Wherefore - As the result of all these admonitions. Let this be the effect of all that we learn from the unhappy self-confidence of the Jews, to admonish us not to put reliance on our own strength.
That thinketh he standeth - That supposes himself to be firm in the love of God, and in the knowledge of his truth; that regards himself as secure, and that will be therefore disposed to rely on his own strength.
Take heed lest he fall - Into sin, idolatry, or any other form of iniquity. We learn here:
(1) That a confidence in our own security is no evidence that we are safe.
(2) Such a confidence may be one of the strongest evidences that we are in danger. Those are most safe who feel that they are weak and feeble, and who feel their need of divine aid and strength. They will then rely on the true source of strength; and they will be secure.
(3) All professed Christians should be admonished. All are in danger of falling into sin, and of dishonoring their profession; and the exhortation cannot be too often or too urgently pressed, that they should take heed lest they fall into sin. The leading and special idea of the apostle here should not he forgotten or disregarded. It is, that Christians in their favored moments, when they are permitted to approach near to God, and when the joys of salvation fill their hearts, should exercise special caution. For:
(a)Then the adversary will be especially desirous to draw away their thoughts from God, and to lead them into sin, as their fall would most signally dishonor religion;
(b)Then they will be less likely to be on their guard, and more likely to feel themselves strong, and not to need caution and solicitude.
Accordingly, it often happens that Christians, after they have been especially favored with the tokens of the divine favor, soon relapse into their former state, or fall into some sin that grieves the hearts of their brethren, or wounds the cause of religion. So it is in revivals; so it is in individuals. Churches that are thus favored are filled with joy, and love, and peace. Yet they become self-confident and elated; they lose their humility and their sense of their dependence; they cease to be watchful and prayerful, supposing that all is safe; and the result often is, that a season of revival is succeeded by a time of coldness and declension. And thus, too, it is with individuals. Just the opposite effect is produced from what should be, and from what need be. Christians should then be especially on their guard; and if they then availed themselves of their elevated advantages, churches might be favored with continued revivals and ever-growing piety; and individuals might be filled with joy, and peace, and holiness, and ever-expanding and increasing love.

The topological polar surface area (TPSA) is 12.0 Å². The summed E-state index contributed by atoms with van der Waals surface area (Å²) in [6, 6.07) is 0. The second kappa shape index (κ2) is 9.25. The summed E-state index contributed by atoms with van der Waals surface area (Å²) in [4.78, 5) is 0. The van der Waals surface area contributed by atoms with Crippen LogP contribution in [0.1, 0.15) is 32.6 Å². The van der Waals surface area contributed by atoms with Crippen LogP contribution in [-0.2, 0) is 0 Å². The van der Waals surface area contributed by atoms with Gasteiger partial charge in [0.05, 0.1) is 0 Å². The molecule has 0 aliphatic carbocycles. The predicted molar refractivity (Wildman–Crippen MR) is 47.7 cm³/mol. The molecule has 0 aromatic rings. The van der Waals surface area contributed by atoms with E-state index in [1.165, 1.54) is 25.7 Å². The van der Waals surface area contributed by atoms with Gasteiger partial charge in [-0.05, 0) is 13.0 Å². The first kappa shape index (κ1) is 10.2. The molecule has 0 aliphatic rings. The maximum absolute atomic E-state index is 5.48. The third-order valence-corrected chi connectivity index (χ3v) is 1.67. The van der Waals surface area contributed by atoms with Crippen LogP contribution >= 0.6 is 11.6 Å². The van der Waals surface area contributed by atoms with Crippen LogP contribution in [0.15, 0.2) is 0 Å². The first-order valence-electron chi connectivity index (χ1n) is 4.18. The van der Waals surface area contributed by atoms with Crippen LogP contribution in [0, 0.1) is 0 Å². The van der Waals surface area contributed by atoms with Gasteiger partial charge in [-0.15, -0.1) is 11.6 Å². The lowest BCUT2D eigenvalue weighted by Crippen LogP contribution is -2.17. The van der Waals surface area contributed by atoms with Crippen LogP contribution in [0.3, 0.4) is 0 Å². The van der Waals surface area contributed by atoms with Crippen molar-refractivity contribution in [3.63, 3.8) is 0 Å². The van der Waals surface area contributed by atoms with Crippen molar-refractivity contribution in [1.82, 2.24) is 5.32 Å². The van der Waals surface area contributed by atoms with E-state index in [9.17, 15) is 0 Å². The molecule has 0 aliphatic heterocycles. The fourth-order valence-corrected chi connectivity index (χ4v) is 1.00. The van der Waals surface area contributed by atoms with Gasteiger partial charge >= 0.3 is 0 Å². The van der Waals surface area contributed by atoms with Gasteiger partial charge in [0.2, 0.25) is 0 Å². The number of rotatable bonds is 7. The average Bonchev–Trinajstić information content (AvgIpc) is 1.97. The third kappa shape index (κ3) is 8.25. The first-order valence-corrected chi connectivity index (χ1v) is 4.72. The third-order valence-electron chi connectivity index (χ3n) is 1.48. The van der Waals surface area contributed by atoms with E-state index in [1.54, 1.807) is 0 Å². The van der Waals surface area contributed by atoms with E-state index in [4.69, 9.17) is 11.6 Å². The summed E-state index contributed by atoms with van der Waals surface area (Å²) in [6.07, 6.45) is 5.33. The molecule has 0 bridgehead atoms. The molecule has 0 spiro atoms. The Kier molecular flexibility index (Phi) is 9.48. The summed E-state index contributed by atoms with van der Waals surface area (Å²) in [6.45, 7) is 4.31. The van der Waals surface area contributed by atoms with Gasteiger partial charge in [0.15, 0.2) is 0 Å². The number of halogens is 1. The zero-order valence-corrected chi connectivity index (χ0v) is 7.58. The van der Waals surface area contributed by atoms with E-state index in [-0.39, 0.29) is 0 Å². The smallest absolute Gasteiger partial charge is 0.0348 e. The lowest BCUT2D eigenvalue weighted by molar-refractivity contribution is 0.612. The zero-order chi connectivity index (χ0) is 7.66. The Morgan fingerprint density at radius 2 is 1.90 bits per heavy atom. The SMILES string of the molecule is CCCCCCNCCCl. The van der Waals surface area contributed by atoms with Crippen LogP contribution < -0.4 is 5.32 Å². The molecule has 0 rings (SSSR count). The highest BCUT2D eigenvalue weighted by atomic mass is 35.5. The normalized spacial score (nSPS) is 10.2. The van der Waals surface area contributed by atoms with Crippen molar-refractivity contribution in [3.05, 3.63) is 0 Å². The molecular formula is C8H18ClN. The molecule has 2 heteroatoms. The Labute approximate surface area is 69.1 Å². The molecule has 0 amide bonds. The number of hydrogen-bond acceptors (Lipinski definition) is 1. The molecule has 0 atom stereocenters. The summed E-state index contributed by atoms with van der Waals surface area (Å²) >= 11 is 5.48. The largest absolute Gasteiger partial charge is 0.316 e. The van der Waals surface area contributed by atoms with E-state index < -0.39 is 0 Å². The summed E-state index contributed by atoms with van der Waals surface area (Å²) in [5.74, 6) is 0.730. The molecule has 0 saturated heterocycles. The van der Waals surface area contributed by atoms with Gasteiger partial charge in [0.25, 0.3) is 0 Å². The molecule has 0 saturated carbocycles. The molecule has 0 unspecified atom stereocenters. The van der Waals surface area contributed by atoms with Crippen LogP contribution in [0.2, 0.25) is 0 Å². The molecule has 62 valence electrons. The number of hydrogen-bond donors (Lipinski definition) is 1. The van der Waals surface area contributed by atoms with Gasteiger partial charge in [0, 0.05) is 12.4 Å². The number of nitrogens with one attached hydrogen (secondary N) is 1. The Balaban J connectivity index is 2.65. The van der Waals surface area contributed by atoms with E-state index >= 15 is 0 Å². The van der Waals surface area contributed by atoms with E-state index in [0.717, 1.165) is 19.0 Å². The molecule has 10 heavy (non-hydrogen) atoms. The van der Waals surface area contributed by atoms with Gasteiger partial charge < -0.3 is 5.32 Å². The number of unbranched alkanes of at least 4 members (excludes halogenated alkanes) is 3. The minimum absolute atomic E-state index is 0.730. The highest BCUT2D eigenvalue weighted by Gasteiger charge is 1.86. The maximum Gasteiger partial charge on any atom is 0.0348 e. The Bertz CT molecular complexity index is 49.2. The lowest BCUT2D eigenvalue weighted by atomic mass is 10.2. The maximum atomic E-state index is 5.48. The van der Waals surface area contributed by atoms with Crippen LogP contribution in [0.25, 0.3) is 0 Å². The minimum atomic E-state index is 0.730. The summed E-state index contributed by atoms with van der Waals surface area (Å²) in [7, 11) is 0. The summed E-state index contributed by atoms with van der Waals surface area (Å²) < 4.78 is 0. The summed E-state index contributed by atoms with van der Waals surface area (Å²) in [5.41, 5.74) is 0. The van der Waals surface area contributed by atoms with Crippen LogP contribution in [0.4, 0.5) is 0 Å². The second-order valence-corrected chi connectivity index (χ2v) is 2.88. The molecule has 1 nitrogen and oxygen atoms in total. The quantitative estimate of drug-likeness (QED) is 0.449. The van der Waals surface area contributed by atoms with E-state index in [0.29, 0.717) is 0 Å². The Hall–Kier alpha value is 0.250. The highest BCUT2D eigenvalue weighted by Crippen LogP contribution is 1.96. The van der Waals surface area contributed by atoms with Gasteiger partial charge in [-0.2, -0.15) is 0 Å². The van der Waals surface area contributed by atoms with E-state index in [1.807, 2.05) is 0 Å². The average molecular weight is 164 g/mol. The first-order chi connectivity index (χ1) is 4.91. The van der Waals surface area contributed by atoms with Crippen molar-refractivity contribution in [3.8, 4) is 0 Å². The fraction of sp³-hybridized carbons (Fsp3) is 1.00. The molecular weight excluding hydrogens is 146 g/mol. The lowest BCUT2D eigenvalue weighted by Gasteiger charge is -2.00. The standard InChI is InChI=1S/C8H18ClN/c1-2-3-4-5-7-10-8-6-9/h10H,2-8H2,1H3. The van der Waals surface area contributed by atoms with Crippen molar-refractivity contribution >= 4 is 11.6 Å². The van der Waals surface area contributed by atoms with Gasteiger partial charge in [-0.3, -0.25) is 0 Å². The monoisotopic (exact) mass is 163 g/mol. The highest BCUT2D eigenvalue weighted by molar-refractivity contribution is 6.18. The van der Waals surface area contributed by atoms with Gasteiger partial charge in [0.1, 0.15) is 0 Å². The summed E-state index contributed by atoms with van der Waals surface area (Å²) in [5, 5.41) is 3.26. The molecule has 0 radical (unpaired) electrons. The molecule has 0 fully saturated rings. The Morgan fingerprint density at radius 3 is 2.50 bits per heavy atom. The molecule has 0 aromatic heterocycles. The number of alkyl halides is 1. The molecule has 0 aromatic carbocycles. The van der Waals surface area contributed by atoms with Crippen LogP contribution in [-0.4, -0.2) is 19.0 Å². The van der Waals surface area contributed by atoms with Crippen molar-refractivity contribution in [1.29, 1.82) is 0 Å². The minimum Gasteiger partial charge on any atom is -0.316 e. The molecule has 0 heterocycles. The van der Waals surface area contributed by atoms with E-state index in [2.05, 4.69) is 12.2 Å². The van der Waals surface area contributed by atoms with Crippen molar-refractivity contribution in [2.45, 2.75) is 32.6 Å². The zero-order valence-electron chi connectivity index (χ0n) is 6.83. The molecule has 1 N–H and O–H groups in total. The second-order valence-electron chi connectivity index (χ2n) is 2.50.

Other Barnes' Notes entries containing 1 Corinthians 10:12:
1 Corinthians 10:14
DISCLAIMER: Church of the Great God (CGG) provides these resources to aid the individual in studying the Bible. However, it is up to the individual to "prove all things, and hold fast to that which is good" (I Thessalonians 5:21). The content of these resources does not necessarily reflect the views of CGG. They are provided for information purposes only.